The 4 pillars of Windows network security

Microsoft's CISO breaks down which four key areas to focus on to secure Windows networks: passwordless identity management, patch management, device control and benchmarks.

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Microsoft / Gerd Altmann

Prior to Microsoft’s Ignite conference I was able to talk with the company’s CISO Bret Arsenault about some key elements that we all should be doing to keep Windows networks secure. He talks about four pillars of security: passwordless identity management, patch management, device control and security benchmarks.

1. Passwordless identity management

Arsenault’s recommendations start with using multi-factor authentication (MFA) and moving to passwordless identity management. Based on the 2020 Verizon Data Breach Investigations Report, stolen credentials are behind 80% of cyberattacks. It’s a key reason why Microsoft emphasizes getting rid of normal passwords and focuses on passwordless techniques.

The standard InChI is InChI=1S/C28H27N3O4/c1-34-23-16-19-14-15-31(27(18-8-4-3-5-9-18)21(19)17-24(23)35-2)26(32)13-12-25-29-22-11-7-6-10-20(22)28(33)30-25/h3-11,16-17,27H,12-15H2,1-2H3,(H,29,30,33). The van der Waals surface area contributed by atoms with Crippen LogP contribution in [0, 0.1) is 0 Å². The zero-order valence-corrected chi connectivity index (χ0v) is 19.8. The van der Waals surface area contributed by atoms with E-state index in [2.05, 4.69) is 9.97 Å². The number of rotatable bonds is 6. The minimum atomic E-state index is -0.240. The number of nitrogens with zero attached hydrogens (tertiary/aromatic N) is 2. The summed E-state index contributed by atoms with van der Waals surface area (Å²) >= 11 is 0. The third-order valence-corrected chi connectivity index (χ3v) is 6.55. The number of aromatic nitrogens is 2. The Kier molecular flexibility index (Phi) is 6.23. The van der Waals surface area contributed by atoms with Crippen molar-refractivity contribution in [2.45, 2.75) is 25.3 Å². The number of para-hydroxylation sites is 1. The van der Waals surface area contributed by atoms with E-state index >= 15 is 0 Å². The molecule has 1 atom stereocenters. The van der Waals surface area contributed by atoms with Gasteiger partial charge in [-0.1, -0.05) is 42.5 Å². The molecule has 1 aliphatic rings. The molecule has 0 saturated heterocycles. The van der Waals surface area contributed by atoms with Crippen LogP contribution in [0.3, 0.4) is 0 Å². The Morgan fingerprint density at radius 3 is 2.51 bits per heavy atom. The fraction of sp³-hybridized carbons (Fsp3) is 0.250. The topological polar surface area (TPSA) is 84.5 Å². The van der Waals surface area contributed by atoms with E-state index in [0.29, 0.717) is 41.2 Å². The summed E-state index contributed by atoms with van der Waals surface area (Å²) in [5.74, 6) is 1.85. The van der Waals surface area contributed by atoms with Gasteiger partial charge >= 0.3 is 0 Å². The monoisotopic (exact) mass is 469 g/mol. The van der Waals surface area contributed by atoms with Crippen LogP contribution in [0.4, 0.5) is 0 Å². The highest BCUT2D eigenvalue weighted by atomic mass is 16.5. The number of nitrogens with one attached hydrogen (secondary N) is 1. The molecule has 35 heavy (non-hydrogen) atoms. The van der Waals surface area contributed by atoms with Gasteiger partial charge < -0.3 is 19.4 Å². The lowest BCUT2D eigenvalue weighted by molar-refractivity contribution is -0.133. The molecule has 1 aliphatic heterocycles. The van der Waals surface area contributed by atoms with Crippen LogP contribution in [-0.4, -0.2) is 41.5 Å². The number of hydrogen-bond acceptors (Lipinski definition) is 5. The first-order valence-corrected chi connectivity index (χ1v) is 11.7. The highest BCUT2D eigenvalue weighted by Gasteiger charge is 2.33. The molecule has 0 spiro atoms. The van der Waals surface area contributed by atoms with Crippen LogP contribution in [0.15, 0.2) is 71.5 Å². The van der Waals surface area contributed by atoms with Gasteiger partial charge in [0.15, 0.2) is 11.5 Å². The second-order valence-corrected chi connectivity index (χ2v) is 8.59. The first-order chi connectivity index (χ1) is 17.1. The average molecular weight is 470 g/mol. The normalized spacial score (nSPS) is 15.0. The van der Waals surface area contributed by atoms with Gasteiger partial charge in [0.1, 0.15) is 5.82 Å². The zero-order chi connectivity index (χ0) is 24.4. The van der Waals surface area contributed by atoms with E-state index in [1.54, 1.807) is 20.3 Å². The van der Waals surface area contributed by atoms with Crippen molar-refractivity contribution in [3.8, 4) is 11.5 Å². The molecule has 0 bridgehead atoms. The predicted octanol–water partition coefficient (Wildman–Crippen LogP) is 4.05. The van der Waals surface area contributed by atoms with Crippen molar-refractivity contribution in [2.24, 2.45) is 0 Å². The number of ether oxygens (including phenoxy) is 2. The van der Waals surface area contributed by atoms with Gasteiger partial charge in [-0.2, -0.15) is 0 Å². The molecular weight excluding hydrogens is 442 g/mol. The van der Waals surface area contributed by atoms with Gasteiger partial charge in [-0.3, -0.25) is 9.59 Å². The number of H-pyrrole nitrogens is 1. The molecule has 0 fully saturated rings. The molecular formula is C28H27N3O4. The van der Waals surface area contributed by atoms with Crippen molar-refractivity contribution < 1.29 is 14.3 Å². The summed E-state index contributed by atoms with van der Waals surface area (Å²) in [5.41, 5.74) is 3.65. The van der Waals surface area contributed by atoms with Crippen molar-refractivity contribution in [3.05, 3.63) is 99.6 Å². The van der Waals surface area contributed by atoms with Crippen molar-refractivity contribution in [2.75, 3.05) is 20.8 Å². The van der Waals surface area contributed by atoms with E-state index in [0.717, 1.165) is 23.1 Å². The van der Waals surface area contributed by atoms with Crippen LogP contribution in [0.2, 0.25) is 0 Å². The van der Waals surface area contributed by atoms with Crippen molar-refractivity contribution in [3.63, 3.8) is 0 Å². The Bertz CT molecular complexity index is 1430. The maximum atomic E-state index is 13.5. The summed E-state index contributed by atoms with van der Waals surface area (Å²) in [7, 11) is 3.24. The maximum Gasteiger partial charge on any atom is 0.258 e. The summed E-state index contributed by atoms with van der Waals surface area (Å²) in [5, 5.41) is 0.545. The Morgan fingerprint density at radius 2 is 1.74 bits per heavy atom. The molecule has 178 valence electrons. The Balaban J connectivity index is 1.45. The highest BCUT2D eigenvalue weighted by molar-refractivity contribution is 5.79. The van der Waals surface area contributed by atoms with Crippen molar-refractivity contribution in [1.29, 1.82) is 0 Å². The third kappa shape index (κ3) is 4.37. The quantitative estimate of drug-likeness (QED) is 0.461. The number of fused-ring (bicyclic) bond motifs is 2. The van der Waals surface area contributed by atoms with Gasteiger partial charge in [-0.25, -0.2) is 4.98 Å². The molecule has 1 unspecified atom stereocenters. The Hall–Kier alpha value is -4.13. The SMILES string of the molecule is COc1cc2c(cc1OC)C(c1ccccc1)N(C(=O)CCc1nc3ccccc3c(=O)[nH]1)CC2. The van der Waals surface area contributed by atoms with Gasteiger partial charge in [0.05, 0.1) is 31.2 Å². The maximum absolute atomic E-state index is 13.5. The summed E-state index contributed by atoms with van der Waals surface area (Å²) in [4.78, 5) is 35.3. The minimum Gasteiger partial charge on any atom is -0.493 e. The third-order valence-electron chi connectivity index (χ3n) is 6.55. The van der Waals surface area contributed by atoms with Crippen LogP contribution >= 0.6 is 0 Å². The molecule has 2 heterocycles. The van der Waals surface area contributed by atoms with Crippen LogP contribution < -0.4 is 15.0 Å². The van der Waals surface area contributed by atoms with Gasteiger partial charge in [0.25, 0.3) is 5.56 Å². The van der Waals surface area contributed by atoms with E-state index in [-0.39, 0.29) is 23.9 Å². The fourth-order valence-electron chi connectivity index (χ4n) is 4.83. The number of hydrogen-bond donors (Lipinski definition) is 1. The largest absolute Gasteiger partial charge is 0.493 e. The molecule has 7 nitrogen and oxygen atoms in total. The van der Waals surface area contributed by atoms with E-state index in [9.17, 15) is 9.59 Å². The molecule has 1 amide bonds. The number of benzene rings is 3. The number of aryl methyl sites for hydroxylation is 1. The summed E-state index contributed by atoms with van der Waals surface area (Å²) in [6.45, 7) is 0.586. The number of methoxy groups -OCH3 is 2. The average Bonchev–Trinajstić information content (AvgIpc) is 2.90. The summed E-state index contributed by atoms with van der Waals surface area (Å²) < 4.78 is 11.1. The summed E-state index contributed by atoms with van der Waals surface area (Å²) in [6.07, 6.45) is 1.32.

You have three main passwordless options for Windows deployments. The first is using Windows Hello for Business, which includes biometric authentication. To support Windows Hello for Business for cloud-only deployments, you need Windows 10 version 1511 or later, a Microsoft Azure Account, Azure Active Directory (AD), Azure Multi-factor Authentication, Modern Management (Intune or supported third-party MDM). Optionally, you could have an Azure AD Premium subscription for automatic MDM enrollment when the device joins Azure AD. For hybrid deployments, you need Windows 10 version 1511 or later and be Hybrid Azure AD joined or Azure AD joined.